Cilantro requires moist soil to grow and develop properly. The first 1 to 1.5 months need to be moistened with a spray bottle. This is to avoid blurring the cilantro roots. In the future, gently water the soil near the coriander roots. Water should not come into contact with the leaves. Carefully monitor that the plant does not dry out because it is hard to tolerate such stresses.

  1. Lighting

Light is necessary for proper development because cilantro does not stretch but only gives lush greenery if it has enough light. It needs light for between 6 and 10 hours a day. If there is a lack of it, window sills are equipped with unique lamps.

  1. Fertilizing

Insufficiently fertile soil for cilantro is fertilized in the fall. Regardless of the cultivation method before winter, potash and phosphorus fertilizers are applied to one square meter before processing. According to the instructions for use, you can use complex fertilizers that include nitroammophos, diammophos, superphosphate, potassium chloride, and others. These instructions are indicated on each package.

  1. Thinning

It is recommended to remove excess cilantro plants. This is necessary so that the remaining sprouts feel free and form more green mass instead of thin leaves. When removing extra cilantro plants, you should be careful. You do not need to pull out unnecessary sprouts with the roots. They are carefully cut with a knife or scissors. 

Damage to the root system of the remaining plants will slow down the growth and development of the bush. Typically, thinning the cilantro in time will allow the remaining seedlings to develop more green mass.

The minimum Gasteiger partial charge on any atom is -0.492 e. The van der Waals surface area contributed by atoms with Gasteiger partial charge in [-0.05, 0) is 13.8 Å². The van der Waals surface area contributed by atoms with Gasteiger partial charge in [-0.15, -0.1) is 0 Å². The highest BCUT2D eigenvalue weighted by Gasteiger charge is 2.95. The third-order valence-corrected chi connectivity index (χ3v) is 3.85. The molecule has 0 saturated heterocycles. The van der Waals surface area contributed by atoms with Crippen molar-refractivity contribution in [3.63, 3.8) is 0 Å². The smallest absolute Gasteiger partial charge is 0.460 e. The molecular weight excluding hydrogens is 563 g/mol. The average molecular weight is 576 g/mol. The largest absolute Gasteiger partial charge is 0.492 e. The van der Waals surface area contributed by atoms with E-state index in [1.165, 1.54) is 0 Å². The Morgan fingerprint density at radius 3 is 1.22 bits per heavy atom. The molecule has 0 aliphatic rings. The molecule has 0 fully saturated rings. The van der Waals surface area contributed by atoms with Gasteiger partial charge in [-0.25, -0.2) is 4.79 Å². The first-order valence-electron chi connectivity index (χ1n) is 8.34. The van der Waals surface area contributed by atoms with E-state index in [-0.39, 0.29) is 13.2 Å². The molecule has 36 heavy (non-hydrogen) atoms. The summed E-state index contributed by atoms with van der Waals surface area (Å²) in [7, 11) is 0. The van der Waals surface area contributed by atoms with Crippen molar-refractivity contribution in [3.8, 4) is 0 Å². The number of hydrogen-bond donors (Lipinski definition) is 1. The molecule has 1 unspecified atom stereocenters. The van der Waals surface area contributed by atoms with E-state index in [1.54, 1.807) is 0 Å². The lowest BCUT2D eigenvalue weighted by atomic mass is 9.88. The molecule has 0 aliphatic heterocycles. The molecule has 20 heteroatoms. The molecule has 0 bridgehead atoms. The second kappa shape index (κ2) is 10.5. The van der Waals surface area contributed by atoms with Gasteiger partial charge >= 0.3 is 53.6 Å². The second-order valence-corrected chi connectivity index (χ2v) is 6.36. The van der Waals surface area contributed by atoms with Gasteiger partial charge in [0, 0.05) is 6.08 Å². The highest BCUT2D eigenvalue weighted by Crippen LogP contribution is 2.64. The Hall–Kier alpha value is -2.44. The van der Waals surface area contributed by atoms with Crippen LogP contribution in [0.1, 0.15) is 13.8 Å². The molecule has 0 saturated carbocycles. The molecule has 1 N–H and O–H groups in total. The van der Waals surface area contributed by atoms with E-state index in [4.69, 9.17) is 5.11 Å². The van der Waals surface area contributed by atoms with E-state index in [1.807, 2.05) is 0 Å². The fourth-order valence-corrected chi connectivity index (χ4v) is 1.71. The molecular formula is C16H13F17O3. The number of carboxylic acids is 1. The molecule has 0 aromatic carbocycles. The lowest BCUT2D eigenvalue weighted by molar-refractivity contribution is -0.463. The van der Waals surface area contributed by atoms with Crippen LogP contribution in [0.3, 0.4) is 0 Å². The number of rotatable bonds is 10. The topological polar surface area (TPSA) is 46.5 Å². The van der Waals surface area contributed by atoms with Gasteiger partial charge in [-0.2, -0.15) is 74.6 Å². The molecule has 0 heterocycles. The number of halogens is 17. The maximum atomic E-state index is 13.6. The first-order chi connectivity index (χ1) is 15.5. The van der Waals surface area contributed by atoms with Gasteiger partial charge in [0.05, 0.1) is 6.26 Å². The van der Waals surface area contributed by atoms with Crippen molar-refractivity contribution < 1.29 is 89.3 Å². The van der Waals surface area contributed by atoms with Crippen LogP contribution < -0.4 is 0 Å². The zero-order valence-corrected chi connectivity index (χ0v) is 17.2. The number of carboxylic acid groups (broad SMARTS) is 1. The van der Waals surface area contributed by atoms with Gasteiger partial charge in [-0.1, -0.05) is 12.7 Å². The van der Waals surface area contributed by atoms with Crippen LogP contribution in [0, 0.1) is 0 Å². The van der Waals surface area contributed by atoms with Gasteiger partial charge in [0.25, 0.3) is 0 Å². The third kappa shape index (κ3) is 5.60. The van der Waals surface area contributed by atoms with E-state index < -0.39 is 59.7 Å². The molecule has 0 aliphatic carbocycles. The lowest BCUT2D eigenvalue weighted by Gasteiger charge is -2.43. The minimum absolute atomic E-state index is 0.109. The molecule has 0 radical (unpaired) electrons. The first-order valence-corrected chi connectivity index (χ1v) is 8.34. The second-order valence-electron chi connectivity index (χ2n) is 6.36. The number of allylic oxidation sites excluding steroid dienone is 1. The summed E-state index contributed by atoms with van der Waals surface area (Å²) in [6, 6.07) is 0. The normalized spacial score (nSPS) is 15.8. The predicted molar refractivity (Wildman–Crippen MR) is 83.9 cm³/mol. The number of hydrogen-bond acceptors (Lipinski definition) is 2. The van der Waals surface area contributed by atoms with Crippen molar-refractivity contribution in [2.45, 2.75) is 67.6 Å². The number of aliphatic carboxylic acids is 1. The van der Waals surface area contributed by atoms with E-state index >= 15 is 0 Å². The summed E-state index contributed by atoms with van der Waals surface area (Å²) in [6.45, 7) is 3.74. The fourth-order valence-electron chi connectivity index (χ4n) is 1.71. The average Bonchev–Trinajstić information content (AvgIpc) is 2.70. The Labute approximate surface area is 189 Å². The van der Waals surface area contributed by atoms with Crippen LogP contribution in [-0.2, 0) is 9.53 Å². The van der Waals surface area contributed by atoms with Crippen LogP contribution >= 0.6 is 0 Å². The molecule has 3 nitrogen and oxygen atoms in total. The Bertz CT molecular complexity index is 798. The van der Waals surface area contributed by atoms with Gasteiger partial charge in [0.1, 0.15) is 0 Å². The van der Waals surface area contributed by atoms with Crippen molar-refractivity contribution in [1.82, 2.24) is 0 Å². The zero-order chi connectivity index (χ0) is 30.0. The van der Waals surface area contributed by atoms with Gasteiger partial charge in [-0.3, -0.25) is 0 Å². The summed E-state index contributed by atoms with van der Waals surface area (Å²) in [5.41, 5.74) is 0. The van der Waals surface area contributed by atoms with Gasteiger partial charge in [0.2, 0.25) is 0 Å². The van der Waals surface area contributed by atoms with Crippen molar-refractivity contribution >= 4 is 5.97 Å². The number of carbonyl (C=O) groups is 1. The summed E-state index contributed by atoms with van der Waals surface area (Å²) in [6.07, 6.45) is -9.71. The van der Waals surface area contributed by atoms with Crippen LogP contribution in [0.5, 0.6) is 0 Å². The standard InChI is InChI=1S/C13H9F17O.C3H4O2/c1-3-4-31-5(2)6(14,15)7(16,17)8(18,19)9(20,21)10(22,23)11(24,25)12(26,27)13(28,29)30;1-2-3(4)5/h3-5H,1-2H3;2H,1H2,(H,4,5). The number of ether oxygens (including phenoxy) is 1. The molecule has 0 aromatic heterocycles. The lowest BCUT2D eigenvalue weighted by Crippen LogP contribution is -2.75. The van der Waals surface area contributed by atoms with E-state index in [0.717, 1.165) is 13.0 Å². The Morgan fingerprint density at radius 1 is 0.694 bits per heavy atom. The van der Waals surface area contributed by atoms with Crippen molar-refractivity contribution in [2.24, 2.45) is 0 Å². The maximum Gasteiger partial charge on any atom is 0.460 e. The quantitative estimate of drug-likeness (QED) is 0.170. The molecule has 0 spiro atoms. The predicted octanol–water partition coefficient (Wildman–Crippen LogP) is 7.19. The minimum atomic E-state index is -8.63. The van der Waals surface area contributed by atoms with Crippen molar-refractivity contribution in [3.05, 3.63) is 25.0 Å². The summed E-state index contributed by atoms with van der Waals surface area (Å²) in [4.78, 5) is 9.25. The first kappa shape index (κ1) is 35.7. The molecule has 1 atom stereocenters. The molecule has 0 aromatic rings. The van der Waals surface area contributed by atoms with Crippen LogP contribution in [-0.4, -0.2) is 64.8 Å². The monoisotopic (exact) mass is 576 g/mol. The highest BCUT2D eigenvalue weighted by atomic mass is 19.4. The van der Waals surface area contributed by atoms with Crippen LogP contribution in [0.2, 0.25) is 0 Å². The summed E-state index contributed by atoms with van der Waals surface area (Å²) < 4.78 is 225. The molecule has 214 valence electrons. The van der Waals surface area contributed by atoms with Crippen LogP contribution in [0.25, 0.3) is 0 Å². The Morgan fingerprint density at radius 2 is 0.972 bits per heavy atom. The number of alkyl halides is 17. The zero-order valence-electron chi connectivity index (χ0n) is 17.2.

Harvesting and Storage

It is not enough to grow cilantro, but you still need to collect and prepare it properly. How is the crop harvested and stored?

  • Greens

Cut the greens with a sharp knife as soon as they reach a height of 15 to 20 cm. There are two methods of cutting: 1 cm below ground level and incomplete cutting of a third of the greenery leaving shoots of 3 to 5 cm. In the first case, cilantro does not grow anymore, and the garden bed sown again. In the second, the plant will give greens 2 to 3 more times. For long-term storage, cilantro leaves are dried or frozen.

  • Seeds

Harvesting of seeds is carried out when the fruits start ripe a little more than half. When 60% of the umbrellas turn brown, the plants are cut and hung to dry. A newspaper is laid under them to collect seeds.

After two weeks, the inflorescences are rubbed with their hands, and the materials collected in the newspaper are sorted out, eliminating the litter. They are stored in a dry glass container with a lid. Self-collected cilantro seeds remain viable for 3-4 years.


Conclusion

Cilantro is a helpful plant that can++not only be eaten but also cures many diseases. And so that it is always at hand, you can plant it every year in your garden. The plant is unpretentious but loves fertile and light soil, as well as sun and regular watering. To do this, you need to know how long it takes to grow. Essentially, cilantro seeds takes about 45 days from when it was planted to when it is harvested.